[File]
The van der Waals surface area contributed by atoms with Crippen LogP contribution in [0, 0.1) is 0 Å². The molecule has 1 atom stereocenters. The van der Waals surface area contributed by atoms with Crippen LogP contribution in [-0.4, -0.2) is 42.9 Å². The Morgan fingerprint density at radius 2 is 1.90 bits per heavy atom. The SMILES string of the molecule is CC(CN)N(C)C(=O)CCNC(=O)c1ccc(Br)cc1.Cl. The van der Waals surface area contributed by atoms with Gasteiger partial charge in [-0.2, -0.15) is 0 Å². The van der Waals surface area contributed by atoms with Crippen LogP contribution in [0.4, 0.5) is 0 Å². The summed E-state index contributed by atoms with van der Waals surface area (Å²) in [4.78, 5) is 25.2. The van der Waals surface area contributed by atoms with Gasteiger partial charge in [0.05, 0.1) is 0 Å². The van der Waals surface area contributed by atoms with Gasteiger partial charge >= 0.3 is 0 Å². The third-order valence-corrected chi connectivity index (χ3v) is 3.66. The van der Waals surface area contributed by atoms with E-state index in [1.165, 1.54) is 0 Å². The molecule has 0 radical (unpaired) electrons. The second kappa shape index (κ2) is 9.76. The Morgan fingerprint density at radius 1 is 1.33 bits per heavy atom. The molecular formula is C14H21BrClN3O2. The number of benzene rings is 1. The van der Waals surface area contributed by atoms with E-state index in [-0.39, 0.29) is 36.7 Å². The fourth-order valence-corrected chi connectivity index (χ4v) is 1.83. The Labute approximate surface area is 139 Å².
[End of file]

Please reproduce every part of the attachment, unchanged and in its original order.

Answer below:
The van der Waals surface area contributed by atoms with Crippen LogP contribution in [0, 0.1) is 0 Å². The molecule has 1 atom stereocenters. The van der Waals surface area contributed by atoms with Crippen LogP contribution in [-0.4, -0.2) is 42.9 Å². The Morgan fingerprint density at radius 2 is 1.90 bits per heavy atom. The SMILES string of the molecule is CC(CN)N(C)C(=O)CCNC(=O)c1ccc(Br)cc1.Cl. The van der Waals surface area contributed by atoms with Gasteiger partial charge in [-0.2, -0.15) is 0 Å². The van der Waals surface area contributed by atoms with Crippen LogP contribution in [0.4, 0.5) is 0 Å². The summed E-state index contributed by atoms with van der Waals surface area (Å²) in [4.78, 5) is 25.2. The van der Waals surface area contributed by atoms with Gasteiger partial charge in [0.05, 0.1) is 0 Å². The van der Waals surface area contributed by atoms with Gasteiger partial charge >= 0.3 is 0 Å². The third-order valence-corrected chi connectivity index (χ3v) is 3.66. The van der Waals surface area contributed by atoms with E-state index in [1.165, 1.54) is 0 Å². The molecule has 0 radical (unpaired) electrons. The second kappa shape index (κ2) is 9.76. The Morgan fingerprint density at radius 1 is 1.33 bits per heavy atom. The molecular formula is C14H21BrClN3O2. The number of benzene rings is 1. The van der Waals surface area contributed by atoms with E-state index in [-0.39, 0.29) is 36.7 Å². The fourth-order valence-corrected chi connectivity index (χ4v) is 1.83. The Labute approximate surface area is 139 Å².